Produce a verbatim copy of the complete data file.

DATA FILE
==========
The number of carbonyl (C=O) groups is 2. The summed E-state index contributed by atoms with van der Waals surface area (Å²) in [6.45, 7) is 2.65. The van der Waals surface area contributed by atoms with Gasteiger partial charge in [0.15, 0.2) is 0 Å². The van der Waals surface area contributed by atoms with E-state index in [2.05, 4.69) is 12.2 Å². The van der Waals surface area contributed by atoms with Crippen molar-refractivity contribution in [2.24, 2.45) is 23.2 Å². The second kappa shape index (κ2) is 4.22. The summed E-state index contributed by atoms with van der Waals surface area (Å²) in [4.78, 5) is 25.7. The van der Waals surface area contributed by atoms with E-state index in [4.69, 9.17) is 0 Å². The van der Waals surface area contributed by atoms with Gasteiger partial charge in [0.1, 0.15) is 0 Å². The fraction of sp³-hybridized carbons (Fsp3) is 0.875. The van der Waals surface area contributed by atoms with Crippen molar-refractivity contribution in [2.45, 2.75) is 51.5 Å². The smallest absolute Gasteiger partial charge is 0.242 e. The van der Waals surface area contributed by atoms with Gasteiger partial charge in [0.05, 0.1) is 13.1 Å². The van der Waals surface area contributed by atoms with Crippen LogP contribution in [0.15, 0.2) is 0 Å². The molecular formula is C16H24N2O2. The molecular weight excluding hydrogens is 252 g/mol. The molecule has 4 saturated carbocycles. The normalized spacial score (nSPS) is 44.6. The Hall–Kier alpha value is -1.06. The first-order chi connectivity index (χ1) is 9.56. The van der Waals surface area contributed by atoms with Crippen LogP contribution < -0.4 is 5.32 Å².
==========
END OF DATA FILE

The number of carbonyl (C=O) groups is 2. The summed E-state index contributed by atoms with van der Waals surface area (Å²) in [6.45, 7) is 2.65. The van der Waals surface area contributed by atoms with Gasteiger partial charge in [0.15, 0.2) is 0 Å². The van der Waals surface area contributed by atoms with E-state index in [2.05, 4.69) is 12.2 Å². The van der Waals surface area contributed by atoms with Crippen molar-refractivity contribution in [2.24, 2.45) is 23.2 Å². The second kappa shape index (κ2) is 4.22. The summed E-state index contributed by atoms with van der Waals surface area (Å²) in [4.78, 5) is 25.7. The van der Waals surface area contributed by atoms with E-state index in [4.69, 9.17) is 0 Å². The van der Waals surface area contributed by atoms with Gasteiger partial charge in [0.1, 0.15) is 0 Å². The fraction of sp³-hybridized carbons (Fsp3) is 0.875. The van der Waals surface area contributed by atoms with Crippen molar-refractivity contribution in [2.45, 2.75) is 51.5 Å². The smallest absolute Gasteiger partial charge is 0.242 e. The van der Waals surface area contributed by atoms with Gasteiger partial charge in [0.05, 0.1) is 13.1 Å². The van der Waals surface area contributed by atoms with Crippen LogP contribution in [0.15, 0.2) is 0 Å². The molecular formula is C16H24N2O2. The molecular weight excluding hydrogens is 252 g/mol. The molecule has 4 saturated carbocycles. The normalized spacial score (nSPS) is 44.6. The Hall–Kier alpha value is -1.06. The first-order chi connectivity index (χ1) is 9.56. The van der Waals surface area contributed by atoms with Crippen LogP contribution < -0.4 is 5.32 Å².